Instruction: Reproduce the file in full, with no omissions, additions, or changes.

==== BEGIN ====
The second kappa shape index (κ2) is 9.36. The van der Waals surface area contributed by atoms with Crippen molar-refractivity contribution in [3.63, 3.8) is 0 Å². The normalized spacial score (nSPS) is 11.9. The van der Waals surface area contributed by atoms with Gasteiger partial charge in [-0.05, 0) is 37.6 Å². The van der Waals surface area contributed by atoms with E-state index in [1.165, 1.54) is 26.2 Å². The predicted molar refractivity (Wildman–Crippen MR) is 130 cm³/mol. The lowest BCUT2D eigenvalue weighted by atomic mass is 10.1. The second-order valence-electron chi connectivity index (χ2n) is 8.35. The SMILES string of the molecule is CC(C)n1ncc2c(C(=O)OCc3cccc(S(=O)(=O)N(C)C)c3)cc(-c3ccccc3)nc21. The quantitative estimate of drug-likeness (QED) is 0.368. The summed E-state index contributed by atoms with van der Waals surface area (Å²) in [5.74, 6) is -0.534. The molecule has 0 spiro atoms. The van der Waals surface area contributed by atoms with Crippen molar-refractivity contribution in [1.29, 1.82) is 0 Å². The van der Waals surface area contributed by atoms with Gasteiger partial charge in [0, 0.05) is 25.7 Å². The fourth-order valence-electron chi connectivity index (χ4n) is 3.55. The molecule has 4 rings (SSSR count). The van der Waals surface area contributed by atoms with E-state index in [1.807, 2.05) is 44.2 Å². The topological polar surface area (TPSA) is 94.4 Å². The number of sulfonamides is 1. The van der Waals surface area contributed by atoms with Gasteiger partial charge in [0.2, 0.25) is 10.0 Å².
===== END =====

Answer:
The second kappa shape index (κ2) is 9.36. The van der Waals surface area contributed by atoms with Crippen molar-refractivity contribution in [3.63, 3.8) is 0 Å². The normalized spacial score (nSPS) is 11.9. The van der Waals surface area contributed by atoms with Gasteiger partial charge in [-0.05, 0) is 37.6 Å². The van der Waals surface area contributed by atoms with E-state index in [1.165, 1.54) is 26.2 Å². The predicted molar refractivity (Wildman–Crippen MR) is 130 cm³/mol. The lowest BCUT2D eigenvalue weighted by atomic mass is 10.1. The second-order valence-electron chi connectivity index (χ2n) is 8.35. The SMILES string of the molecule is CC(C)n1ncc2c(C(=O)OCc3cccc(S(=O)(=O)N(C)C)c3)cc(-c3ccccc3)nc21. The quantitative estimate of drug-likeness (QED) is 0.368. The summed E-state index contributed by atoms with van der Waals surface area (Å²) in [5.74, 6) is -0.534. The molecule has 0 spiro atoms. The van der Waals surface area contributed by atoms with Crippen molar-refractivity contribution in [1.29, 1.82) is 0 Å². The van der Waals surface area contributed by atoms with Gasteiger partial charge in [0, 0.05) is 25.7 Å². The fourth-order valence-electron chi connectivity index (χ4n) is 3.55. The molecule has 4 rings (SSSR count). The van der Waals surface area contributed by atoms with E-state index in [1.807, 2.05) is 44.2 Å². The topological polar surface area (TPSA) is 94.4 Å². The number of sulfonamides is 1. The van der Waals surface area contributed by atoms with Gasteiger partial charge in [0.2, 0.25) is 10.0 Å².